Monday, January 4, 2016

Expert’s Apportionment Based on Marketing Material Word Count Excluded as Unreliable

The court granted plaintiff's motion to exclude the testimony of defendant's damages expert concerning apportionment because his "relative marketing emphasis theory" based on word counts of market materials was unreliable. "[Plaintiff] asserts that [defendant's expert] has employed a novel and untestable approach to further reduce the royalty rate to which [plaintiff] might be entitled. . . . [The expert] counted the total words in certain sections of the marketing brochures and then selected certain words which related to the asserted patents. He then counted the number of chosen words and calculated the proportion of these words to all words to assign a value to solely the patented features in the Accused Devices. . . . [I]t is unclear whether the sophisticated buyers of the Accused Devices rely on these marketing brochures in deciding whether to purchase the products. [Defendant] has not presented any evidence to tie the specific portions of the marketing brochures to the asserted patents. Neither [the expert] nor [defendant] has been able to point the Court to this type of methodology being accepted by or even utilized by other courts or experts in this field. [The expert] himself acknowledged that there was no way to calculate an error rate using this methodology.. . . [The expert's] methodology cannot be tested, has not been subjected to peer review, has no known error rate, and, as far as the Court is aware, has not been generally accepted in the relevant scientific community. These are deficits that cannot be cured on cross-examination."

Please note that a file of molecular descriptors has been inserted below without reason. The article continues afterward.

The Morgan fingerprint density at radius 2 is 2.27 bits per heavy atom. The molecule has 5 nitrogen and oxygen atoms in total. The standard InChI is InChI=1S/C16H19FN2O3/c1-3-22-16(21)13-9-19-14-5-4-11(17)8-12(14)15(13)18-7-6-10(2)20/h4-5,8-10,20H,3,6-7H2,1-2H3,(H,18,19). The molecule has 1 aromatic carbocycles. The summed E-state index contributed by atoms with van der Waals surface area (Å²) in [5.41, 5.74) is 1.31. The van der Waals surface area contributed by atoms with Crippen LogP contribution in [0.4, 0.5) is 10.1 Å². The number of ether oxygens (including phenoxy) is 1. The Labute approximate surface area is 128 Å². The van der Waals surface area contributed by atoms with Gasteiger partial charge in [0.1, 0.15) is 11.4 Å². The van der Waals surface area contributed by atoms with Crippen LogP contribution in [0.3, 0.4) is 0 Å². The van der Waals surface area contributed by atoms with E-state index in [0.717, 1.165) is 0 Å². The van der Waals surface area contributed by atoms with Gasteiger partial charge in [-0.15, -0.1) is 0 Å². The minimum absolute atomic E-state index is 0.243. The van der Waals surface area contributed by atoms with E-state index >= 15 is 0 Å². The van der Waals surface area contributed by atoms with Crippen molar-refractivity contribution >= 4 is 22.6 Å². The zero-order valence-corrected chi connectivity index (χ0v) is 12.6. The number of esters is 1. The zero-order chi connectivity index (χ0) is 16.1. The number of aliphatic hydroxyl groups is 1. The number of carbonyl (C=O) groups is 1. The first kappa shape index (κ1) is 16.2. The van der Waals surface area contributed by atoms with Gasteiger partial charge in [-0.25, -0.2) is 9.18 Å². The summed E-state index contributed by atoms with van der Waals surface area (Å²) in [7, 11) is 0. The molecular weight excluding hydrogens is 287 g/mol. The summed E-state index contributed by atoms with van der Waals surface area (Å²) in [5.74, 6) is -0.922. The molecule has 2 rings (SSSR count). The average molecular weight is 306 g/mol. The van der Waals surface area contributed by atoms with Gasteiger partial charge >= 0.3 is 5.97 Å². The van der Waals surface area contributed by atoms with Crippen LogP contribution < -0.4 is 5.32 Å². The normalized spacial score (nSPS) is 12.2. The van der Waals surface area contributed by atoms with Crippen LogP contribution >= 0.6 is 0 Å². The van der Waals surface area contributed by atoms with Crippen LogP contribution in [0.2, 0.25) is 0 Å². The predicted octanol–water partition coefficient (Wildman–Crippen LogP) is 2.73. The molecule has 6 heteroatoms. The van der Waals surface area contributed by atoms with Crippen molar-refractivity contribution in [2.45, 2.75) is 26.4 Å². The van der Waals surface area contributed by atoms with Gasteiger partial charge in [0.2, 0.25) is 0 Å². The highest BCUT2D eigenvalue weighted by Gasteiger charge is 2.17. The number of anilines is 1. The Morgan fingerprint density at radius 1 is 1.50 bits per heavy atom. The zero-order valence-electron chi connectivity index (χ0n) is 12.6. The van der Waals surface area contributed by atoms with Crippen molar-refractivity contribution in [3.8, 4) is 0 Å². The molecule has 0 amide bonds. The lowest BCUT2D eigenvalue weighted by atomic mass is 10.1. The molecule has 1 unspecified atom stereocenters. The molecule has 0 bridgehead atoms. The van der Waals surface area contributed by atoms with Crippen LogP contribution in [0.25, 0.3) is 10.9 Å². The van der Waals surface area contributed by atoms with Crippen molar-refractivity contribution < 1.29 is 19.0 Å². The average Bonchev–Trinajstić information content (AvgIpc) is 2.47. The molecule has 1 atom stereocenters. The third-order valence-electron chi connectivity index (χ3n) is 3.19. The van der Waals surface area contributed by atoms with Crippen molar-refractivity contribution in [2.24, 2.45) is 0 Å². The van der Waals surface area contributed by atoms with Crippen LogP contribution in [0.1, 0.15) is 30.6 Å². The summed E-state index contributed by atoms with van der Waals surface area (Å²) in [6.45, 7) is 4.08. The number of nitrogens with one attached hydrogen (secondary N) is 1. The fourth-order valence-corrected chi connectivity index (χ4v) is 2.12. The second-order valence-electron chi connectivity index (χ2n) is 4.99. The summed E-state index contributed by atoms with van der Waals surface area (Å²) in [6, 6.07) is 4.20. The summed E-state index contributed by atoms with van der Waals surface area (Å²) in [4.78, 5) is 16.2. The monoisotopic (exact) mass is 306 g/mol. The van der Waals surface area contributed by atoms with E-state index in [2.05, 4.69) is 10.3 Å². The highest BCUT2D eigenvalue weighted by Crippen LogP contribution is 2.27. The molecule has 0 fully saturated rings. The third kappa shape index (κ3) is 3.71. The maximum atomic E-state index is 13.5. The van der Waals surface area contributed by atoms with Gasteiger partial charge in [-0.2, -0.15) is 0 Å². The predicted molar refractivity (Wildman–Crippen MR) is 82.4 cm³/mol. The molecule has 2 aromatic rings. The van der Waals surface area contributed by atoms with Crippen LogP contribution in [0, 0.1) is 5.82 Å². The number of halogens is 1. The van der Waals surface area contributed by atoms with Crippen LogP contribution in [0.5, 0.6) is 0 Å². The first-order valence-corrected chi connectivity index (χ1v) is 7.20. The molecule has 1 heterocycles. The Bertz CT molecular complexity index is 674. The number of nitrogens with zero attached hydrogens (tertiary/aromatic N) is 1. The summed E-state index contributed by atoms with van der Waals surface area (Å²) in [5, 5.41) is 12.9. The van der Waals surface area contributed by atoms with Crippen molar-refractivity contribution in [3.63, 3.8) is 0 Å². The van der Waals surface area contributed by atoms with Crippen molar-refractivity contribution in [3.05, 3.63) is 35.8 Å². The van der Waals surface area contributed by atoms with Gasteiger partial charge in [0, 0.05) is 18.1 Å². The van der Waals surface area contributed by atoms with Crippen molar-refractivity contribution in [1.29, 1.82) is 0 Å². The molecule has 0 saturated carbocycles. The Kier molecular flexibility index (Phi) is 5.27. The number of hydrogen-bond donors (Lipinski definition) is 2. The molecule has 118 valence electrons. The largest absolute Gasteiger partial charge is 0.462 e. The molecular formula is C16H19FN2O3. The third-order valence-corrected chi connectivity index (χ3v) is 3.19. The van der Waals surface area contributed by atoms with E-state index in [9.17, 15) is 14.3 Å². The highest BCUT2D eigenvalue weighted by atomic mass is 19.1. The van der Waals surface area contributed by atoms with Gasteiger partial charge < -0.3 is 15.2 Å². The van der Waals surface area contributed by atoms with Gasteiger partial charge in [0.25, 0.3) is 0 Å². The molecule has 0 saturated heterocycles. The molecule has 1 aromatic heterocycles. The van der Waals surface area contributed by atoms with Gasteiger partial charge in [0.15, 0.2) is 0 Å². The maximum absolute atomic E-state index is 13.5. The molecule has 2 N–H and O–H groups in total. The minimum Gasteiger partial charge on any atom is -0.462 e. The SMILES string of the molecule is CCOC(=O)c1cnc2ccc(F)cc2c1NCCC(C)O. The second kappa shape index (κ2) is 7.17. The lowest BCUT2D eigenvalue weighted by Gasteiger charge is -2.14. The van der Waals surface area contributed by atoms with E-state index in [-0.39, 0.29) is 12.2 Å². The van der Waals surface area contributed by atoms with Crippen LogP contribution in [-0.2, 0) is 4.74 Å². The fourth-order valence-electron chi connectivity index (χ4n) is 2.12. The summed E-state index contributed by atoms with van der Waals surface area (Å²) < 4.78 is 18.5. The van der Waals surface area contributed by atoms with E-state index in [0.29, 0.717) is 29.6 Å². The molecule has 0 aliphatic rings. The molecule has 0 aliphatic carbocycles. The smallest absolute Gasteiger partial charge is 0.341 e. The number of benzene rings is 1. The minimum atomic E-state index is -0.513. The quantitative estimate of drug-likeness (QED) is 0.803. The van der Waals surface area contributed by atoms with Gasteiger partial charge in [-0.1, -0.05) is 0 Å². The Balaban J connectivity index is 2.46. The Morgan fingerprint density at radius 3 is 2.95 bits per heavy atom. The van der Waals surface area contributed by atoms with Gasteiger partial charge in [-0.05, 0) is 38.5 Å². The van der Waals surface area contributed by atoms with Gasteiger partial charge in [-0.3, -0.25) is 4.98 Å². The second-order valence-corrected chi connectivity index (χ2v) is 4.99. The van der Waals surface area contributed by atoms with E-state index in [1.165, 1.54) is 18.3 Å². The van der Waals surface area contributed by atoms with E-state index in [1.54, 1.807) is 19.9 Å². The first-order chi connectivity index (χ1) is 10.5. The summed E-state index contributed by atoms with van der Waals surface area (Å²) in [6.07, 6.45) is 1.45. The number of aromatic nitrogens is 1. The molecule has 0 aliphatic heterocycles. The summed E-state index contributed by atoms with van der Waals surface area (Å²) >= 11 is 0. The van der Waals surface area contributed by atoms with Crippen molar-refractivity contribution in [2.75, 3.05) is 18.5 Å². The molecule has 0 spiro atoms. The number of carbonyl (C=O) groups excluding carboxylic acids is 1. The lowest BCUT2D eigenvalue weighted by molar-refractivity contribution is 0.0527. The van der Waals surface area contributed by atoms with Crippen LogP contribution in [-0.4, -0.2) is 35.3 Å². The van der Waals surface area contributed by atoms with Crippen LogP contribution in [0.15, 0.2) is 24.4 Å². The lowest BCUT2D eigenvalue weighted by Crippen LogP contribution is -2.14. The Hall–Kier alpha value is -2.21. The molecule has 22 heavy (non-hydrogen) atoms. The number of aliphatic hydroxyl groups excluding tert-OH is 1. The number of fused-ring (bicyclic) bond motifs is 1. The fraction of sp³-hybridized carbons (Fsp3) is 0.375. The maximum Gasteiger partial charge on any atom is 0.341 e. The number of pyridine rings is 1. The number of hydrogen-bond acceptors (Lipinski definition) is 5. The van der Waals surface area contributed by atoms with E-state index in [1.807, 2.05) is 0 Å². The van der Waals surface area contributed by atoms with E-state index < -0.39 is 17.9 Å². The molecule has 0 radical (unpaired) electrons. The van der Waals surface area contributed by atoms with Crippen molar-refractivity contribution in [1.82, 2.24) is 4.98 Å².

Omega Patents, LLC v. Calamp Corp., 6-13-cv-01950 (FLMD December 23, 2015, Order) (Byron, J.)

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